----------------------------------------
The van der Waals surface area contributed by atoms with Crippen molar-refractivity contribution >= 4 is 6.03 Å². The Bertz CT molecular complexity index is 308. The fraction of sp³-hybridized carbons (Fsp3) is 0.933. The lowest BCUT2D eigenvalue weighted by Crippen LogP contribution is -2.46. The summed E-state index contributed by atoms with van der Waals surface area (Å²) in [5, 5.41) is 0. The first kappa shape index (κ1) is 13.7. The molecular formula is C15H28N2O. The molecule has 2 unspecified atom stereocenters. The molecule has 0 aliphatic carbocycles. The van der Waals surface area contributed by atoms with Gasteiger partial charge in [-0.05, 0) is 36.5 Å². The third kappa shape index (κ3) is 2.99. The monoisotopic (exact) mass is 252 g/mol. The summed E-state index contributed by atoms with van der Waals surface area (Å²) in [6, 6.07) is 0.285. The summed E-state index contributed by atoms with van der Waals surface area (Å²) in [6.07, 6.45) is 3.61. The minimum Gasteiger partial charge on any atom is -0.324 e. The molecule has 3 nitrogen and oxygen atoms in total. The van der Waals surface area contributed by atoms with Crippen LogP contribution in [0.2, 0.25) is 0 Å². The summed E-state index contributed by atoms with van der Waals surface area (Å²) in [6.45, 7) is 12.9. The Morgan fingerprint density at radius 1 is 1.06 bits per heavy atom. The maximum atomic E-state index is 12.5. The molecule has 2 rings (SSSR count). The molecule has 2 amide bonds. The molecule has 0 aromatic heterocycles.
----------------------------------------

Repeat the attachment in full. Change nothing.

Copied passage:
The van der Waals surface area contributed by atoms with Crippen molar-refractivity contribution >= 4 is 6.03 Å². The Bertz CT molecular complexity index is 308. The fraction of sp³-hybridized carbons (Fsp3) is 0.933. The lowest BCUT2D eigenvalue weighted by Crippen LogP contribution is -2.46. The summed E-state index contributed by atoms with van der Waals surface area (Å²) in [5, 5.41) is 0. The first kappa shape index (κ1) is 13.7. The molecular formula is C15H28N2O. The molecule has 2 unspecified atom stereocenters. The molecule has 0 aliphatic carbocycles. The van der Waals surface area contributed by atoms with Gasteiger partial charge in [-0.05, 0) is 36.5 Å². The third kappa shape index (κ3) is 2.99. The monoisotopic (exact) mass is 252 g/mol. The summed E-state index contributed by atoms with van der Waals surface area (Å²) in [6, 6.07) is 0.285. The summed E-state index contributed by atoms with van der Waals surface area (Å²) in [6.07, 6.45) is 3.61. The minimum Gasteiger partial charge on any atom is -0.324 e. The molecule has 3 nitrogen and oxygen atoms in total. The van der Waals surface area contributed by atoms with Crippen LogP contribution in [0.2, 0.25) is 0 Å². The summed E-state index contributed by atoms with van der Waals surface area (Å²) in [6.45, 7) is 12.9. The Morgan fingerprint density at radius 1 is 1.06 bits per heavy atom. The maximum atomic E-state index is 12.5. The molecule has 2 rings (SSSR count). The molecule has 2 amide bonds. The molecule has 0 aromatic heterocycles.